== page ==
|Publication number||US6010948 A|
|Application number||US 09/244,879|
|Publication date||Jan 4, 2000|
|Filing date||Feb 5, 1999|
|Priority date||Feb 5, 1999|
|Publication number||09244879, 244879, US 6010948 A, US 6010948A, US-A-6010948, US6010948 A, US6010948A|
|Inventors||Chen-Hua Yu, Syun-Ming Jang|
|Original Assignee||Taiwan Semiconductor Manufacturing Company|
|Export Citation||BiBTeX, EndNote, RefMan|
|Patent Citations (10), Referenced by (23), Classifications (7), Legal Events (4)|
|External Links: USPTO, USPTO Assignment, Espacenet|
(1) Field of the Invention
The present invention relates to methods used to fabricate semiconductor devices, and more specifically to a method used to create an insulator filled shallow trench, isolation region.
(2) Description of the Prior Art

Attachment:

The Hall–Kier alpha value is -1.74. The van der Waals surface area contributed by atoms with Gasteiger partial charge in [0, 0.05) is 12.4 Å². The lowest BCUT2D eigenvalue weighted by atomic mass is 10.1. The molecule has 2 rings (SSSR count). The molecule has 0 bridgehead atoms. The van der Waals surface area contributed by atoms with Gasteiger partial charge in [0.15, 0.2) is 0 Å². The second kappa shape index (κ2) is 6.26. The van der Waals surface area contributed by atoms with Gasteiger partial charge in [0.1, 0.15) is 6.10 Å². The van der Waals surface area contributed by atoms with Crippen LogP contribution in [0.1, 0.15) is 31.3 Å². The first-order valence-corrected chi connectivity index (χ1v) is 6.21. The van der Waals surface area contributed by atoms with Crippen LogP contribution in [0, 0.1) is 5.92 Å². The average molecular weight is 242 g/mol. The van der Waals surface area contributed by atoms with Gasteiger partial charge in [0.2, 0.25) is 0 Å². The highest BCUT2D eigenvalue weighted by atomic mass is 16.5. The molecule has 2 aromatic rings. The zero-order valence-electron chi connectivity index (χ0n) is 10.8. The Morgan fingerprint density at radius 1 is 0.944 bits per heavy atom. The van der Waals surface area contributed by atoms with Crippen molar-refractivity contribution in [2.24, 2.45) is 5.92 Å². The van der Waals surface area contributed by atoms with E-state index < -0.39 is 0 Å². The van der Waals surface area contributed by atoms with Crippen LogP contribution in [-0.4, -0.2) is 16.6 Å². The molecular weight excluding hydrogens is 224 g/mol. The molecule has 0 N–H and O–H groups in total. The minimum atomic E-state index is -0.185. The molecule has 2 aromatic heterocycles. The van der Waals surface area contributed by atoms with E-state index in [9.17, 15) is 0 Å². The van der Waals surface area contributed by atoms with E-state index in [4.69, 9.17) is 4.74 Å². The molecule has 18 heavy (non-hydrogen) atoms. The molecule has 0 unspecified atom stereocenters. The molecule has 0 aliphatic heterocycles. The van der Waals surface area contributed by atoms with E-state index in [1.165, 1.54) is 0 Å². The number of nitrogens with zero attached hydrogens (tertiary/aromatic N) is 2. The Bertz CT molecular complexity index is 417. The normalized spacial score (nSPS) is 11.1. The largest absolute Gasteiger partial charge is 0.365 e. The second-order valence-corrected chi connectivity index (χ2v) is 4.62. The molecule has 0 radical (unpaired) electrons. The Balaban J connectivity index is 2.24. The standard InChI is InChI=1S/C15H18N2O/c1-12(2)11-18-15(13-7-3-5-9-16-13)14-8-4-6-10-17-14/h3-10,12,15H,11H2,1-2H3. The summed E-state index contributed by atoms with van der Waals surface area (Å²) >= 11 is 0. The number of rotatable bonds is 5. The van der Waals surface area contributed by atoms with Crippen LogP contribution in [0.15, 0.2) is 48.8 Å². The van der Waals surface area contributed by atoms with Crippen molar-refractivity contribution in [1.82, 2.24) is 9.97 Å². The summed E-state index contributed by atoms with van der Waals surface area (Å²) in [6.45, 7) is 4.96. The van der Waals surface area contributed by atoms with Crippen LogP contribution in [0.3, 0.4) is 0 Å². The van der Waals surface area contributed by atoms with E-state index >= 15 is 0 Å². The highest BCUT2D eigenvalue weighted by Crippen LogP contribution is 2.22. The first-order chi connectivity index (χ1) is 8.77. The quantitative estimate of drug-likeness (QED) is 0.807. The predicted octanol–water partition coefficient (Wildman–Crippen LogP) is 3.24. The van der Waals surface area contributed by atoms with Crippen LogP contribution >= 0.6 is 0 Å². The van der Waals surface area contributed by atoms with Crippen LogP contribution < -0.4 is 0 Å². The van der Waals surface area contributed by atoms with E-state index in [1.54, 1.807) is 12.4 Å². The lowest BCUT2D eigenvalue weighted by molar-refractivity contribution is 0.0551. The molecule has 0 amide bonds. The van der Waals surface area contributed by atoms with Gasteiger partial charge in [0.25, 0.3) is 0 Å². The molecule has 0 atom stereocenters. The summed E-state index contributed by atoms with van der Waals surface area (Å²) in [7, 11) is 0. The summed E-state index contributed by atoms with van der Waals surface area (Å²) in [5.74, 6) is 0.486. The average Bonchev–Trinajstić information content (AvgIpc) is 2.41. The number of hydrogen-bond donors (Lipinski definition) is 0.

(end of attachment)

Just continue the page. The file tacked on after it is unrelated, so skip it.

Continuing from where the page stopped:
The semiconductor industry is continually striving to increase the performance of semiconductor devices, while still attempting to maintain, or decrease, the processing cost of these same semiconductor devices. The ability to fabricate semiconductor devices with sub-micron features, or the use of micro-miniaturization, has allowed these performance and cost objectives to be partially realized. The use of sub-micron features, allow performance degrading, parasitic capacitances, to be reduced, resulting in higher performing semiconductor devices. In addition the use of sub-micron features, allow smaller semiconductor chips to be created, however still possessing device densities comparable to larger semiconductor chip counterparts, fabricated without the use of sub-micron features. The use of smaller semiconductor chips in turn result in the attainment of a greater number of chips to be achieved from a specific size starting substrate, thus reducing the processing cost of a specific semiconductor chip.